Written by Bend Beauty
Your skin is more susceptible than your other organs to damaging environmental factors. For example, it is highly prone to drying by indoor heating and parched winter air. This weakens and dehydrates the skin barrier, making it appear dull, flaky, and wrinkled. Heat from the sun can pass through to the dermis and trigger production of enzymes that break down collagen and elastin. Chronic exposure induces inflammation, damages the dermal extracellular matrix, and promotes angiogenesis (i.e., blood vessel growth – like spider veins). These things promote skin aging (1). It can also lead to immune cell recruitment associated with non-melanoma skin cancer (2). Let’s dive in to more environmental factors that may damage skin health, and some things you can do environmentally to improve it!
Long, hot baths with harsh soap are problematic too (1). Dry skin in older people gets worse following hot baths and use of alkaline soaps (3). Anyone taking long, and hot baths can have skin pH changes and irritation due to skin barrier disruption, which can worsen some conditions (4). Air temperature changes may impact inactivation and excretion of toxic substances and excess nutrients. Low ambient temperatures constrict blood vessels which reduces skin blood flow and hampers delivery of triglycerides, cholesterol and some other excess nutrients destined for secretion within sebum. Lower skin temperature could also dampen the activity of some xenobiotic inactivation enzymes that typically prefer about 37 degrees Celcius to function optimally. This could reduce toxin elimination (2). On the other hand, heat exposure increases body temperature which triggers skin blood vessel dilation and sweating. Blood flow to the skin can increase from about 1 cup per minute at room temperature to 8 liters per minute at higher temperatures. Such increased surface blood flow could increase (2):
Delivery of toxins to the skin surface
Elimination of water-soluble toxic substances in sweat
Elimination of lipid soluble substances within sebum
All these changes could reduce the body’s toxin load and improve its oxidative state (8). This may be one reason why saunas are valued purification or cleansing tools for environmentally induced illnesses. Sauna therapy benefits have been reported in people with hypertension, congestive heart failure, chronic obstructive pulmonary disease, chronic fatigue, chronic pain, and addictions (9). Sauna bathing also dramatically decreases a blood marker of systemic inflammation (10), which could partly account for its risk lowering effects on dementia and AD; both conditions where oxidative stress and inflammation are major contributors (11). Therefore, optimizing environmental factors to enhance skin health can also have longevity enhancing effects.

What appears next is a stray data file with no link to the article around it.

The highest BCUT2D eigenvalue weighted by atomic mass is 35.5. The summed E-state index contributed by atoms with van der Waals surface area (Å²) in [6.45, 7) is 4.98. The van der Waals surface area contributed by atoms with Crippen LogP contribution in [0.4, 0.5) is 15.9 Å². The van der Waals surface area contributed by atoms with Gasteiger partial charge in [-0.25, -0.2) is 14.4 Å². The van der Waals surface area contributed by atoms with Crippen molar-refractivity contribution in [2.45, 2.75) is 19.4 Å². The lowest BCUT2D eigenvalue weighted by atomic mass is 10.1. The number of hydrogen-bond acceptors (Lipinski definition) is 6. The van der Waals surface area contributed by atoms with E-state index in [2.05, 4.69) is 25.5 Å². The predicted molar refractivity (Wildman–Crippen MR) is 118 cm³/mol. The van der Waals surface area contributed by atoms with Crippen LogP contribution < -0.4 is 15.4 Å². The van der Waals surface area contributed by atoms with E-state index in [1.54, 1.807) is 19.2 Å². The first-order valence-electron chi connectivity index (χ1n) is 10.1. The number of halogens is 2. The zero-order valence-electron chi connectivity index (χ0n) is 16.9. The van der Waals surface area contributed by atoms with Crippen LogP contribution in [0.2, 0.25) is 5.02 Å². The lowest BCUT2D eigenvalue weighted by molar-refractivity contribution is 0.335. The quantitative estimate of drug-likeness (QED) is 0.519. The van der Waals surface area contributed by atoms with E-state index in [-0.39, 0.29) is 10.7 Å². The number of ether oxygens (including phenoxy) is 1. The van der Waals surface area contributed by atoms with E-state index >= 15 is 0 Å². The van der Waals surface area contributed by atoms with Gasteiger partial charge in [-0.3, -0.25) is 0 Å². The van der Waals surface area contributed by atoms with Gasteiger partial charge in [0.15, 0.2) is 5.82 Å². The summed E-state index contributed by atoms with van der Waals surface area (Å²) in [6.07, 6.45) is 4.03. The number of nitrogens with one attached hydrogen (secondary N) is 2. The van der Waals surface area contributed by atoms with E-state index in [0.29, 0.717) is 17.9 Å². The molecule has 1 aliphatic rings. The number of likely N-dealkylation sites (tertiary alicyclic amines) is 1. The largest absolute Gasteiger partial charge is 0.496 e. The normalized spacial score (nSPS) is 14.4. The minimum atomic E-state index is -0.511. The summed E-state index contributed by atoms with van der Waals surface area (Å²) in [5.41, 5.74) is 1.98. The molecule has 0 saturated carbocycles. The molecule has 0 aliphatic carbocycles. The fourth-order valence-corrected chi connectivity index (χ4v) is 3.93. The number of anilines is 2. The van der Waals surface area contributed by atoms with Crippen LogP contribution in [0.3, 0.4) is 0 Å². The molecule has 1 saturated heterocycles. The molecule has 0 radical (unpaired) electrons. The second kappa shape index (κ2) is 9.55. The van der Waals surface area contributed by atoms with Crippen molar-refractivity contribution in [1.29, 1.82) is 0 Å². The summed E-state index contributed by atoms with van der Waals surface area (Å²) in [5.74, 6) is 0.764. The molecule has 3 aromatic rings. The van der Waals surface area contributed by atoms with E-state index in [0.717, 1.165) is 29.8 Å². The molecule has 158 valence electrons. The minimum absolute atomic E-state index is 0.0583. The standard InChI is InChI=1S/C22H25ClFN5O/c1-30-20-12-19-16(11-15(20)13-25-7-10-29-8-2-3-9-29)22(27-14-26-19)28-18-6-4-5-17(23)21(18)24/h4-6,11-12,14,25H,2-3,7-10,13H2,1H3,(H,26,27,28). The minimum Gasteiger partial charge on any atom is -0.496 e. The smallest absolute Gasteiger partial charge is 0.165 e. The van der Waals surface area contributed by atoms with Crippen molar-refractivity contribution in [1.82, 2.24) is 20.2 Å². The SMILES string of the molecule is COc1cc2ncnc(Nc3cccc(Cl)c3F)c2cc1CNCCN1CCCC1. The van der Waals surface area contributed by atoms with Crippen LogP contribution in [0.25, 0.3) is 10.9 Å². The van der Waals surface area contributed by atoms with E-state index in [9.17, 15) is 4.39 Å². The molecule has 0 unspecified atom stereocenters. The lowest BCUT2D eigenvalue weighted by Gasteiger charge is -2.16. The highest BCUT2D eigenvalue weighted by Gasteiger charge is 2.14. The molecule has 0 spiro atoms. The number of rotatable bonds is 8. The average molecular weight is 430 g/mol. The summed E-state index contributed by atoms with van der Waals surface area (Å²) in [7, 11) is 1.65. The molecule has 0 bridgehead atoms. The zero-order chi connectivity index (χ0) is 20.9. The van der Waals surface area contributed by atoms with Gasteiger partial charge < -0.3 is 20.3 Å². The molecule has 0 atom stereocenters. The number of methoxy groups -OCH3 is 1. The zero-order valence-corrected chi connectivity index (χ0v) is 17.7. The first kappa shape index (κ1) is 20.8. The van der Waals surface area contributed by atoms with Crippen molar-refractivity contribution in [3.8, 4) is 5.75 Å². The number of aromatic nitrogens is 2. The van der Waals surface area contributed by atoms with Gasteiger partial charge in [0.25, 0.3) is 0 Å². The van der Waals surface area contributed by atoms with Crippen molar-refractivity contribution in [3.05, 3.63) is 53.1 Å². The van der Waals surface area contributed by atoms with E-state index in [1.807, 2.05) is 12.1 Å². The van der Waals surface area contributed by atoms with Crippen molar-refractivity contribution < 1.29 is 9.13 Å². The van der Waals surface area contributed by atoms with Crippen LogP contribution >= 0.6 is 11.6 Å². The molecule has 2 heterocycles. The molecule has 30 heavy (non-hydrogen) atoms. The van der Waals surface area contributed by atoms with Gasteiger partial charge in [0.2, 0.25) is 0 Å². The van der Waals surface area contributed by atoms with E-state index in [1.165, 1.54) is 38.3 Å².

What are some things you can do environmentally to improve your skin health?
Ensure you’re incorporating whole-food and plant-based options into your daily menu. The Mediterranean diet is well recognized to prevent age related diseases such as stroke, cognitive decline, and Alzheimer disease (12).
Exercise. One of the best benefits of exercise is reduced inflammation. Studies show it can reduce inflammatory markers in older adults. In fact, a long-term exercise routine can actually re-program your metabolism to make fewer inflammatory metabolites on a routine basis through epigenetic changes. Such genetic changes coupled with less inflammation were measured in one study of older adults who exercised regularly and another study involving a 6-month walking regimen. However, intense training that exceeds an individual’s physical abilities can have the opposite effect – balance is key (13).
Good quality sleep. Poor sleep quality and quantity, which is defined as 5 hours or less, is associated with increased skin ageing and decreased skin barrier function. On the other hand, after exposure to UV light, good sleepers have significantly better “sunburn” recovery (14).
Dry-brushing! Dry-brushing your skin may also help remove toxins by increasing blood circulation in the skin and physically removes toxins from its surface by exfoliation (15).
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The Education Collection is a series of blog posts that will provide education surrounding skin health from the inside out. We have partnered with Bend Beauty for this collaboration because we both are on a collective mission to change the narrative surrounding beauty. Bend Beauty is bending the path towards sustainable beauty by providing education and science behind what we put into and onto our bodies, using innovative research that allows us to understand new elements of skin health and longevity and applying that directly to their product development. Beyond Beauty Project and Bend Beauty truly believe that aging is a magical part of life and that beauty is how you feel - from the inside out. Bend has our BBP Stamp of Approval, which is reserved for brands that share the same philosophy and mission as us. We are looking to partner with brands that are committed to not using any verbiage that erodes our self-worth or self-esteem, and who are committed to changing the narrative of beauty for all of us. We love beauty and we love beauty products as much as anyone else, but we firmly believe that there is a way to have all of the fun luxurious products while also feeling empowered about ourselves and our own beauty. We hope you enjoy the third part of Beyond Beauty Project x Bend Beauty's Education Collection.
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